The short, white worms are likely tapeworms. I would take a sample of them and stool to your regular vet for positive identification and treatment. If they are tapeworms, then your cat either got them from ingesting fleas or from eating an infected rodent. (Tapeworms are not passed from cat to cat--they have to go through an intermediate host).
If your cat never goes outside, then fleas are a possibility and could explain the hairloss. It only takes 1 flea bite in a cat with a flea allergy to lose fur. Generally the fur loss is along the lower back/tail
head area and there may be scabs
along with it. But I would get rid of the worms and treat for fleas first and see if that helps his fur.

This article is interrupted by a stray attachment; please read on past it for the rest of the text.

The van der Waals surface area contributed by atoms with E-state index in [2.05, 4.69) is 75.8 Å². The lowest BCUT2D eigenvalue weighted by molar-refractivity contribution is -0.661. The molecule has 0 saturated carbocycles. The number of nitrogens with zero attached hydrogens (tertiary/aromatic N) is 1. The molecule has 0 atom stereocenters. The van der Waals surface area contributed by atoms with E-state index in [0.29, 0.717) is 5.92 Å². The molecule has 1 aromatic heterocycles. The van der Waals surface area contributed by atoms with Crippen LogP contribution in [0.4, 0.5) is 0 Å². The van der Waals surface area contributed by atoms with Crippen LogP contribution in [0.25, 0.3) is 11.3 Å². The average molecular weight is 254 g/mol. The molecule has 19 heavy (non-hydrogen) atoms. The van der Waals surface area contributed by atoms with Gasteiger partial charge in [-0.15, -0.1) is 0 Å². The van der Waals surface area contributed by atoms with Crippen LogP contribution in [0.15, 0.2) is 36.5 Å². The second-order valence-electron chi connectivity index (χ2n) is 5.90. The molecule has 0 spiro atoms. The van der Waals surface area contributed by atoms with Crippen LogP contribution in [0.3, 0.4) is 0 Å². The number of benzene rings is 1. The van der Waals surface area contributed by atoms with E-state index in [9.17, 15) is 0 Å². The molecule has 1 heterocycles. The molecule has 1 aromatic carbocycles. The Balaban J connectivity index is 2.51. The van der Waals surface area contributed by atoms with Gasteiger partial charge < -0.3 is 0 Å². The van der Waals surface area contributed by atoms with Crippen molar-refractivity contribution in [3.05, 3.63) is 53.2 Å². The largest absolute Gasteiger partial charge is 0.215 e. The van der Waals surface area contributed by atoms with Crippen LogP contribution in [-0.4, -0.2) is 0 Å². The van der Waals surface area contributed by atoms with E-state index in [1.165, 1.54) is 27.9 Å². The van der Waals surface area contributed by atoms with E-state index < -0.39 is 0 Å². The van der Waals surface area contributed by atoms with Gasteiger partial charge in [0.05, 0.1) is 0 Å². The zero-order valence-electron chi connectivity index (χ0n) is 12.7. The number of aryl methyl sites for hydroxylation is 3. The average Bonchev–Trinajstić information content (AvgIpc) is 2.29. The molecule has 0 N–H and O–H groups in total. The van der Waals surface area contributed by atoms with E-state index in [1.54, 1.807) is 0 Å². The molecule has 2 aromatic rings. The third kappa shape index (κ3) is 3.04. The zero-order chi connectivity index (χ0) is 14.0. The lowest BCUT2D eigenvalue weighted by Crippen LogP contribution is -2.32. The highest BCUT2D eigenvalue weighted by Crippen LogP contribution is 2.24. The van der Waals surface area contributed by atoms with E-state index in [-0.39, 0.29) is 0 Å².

Other possibilities for the hairloss are allergies to something other than fleas--pollen, house dust, food
, molds, etc. There could also be a ringworm
problem, although I would think some of your other cats would show symptoms, too. Alternatively, some cats have a behavior problem, like being overly anxious, in which they will pull and lick their fur excessively until they are almost bald. Both allergies and behavior tend to show hairloss in simliar places. When I see a cat with hairloss, I will first try a steroid injection to see if that helps. Depo-Medrol is a steroid that will last about 2 weeks. You can't always see hair regrowing after that amount of time, so sometimes I will give 2 injections before deciding if it is helping or not. If the steroids don't change anything, then I might consider using a behavior drug, like amitryptiline, to see if that will help.